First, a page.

EDITORIAL: Show up, debate, make a good impression


Part of being a high-profile politician is having the ability to voice your goals, plans and ideals in any setting.

Another part of it is being able to handle the spotlight and understand difficult questions should be expected.

These two parts meld in the long-practiced political forum known as debates. These give candidates and incumbents a chance to square off and put their ideas and beliefs side by side and let the public decide which they feel is best.

So what happens when one side refuses to participate?

The State of Nebraska found this out recently when Jim Pillen, a Republican candidate for the Governor's seat, turned down two debates – one scheduled by NTV and the other a joint effort by the Omaha World Herald and KMTV, which Herbster also declined, failing to respond to requests to appear. Herbster has since appeared at several debates, including a March 24 event hosted by Nebraska Public Media.

Again, debates give a candidate the chance to explain themselves but they also give the viewing public what could be their first glance or first impression. Refusing to participate in debates at any level gives the impression that a candidate might not care about the public opinion or doesn't feel he or she needs to justify or promote themselves as candidates.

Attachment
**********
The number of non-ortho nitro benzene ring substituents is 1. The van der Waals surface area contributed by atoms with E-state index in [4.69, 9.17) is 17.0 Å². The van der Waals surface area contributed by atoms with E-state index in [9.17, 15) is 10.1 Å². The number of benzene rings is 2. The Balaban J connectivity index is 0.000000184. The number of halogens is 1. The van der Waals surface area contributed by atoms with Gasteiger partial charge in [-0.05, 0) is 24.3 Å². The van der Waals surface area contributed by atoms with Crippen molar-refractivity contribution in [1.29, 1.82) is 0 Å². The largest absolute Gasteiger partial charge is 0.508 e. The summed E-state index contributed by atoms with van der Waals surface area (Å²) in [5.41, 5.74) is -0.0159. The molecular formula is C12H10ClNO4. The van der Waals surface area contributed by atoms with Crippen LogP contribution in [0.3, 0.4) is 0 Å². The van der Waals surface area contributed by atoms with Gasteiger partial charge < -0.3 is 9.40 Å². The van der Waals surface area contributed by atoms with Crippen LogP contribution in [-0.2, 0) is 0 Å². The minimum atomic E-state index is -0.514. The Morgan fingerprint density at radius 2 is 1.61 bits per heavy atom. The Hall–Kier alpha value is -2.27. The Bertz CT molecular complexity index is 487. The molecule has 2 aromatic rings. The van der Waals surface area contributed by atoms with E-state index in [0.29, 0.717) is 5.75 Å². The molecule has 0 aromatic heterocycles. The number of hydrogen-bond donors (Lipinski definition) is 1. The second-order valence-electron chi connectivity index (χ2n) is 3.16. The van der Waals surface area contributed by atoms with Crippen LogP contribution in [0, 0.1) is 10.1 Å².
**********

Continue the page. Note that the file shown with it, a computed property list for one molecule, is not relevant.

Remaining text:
Many factors can go into a candidate declining to participate and most of the time, we as the public will never know the exact reason. All we can do is speculate, which should not be what a politician wants. Some withdrawals are because of family matters or health emergencies, which are two things that should never be trumped.

However, in Pillen's case, he dismissed debates as “political theater.” In other cases, we don't get an explanation.

All we get in those situations is the perception that a candidate does not feel like the public is worthy of his or her time. Instead, the viewing public gets the chance to see the candidates who do show up and do take the time to address the comments and concerns of the people they'll be serving if elected.

Politicians on any level should be challenged to participate in debates when offered. No matter on the local, statewide or national or national levels, no candidate should feel like they're too important for a debate.

Locally, citizens pack libraries and gymnasiums for a rare opportunity to see all the candidates in one place. Nationally, and to some extent, statewide, people turn on their televisions to find out what someone who could represent them thinks about the topics that could affect their lives and livelihoods.

Don't refuse these opportunities, because what it looks like to those who take the time to tune in is that you'll be absent when you serve, too.


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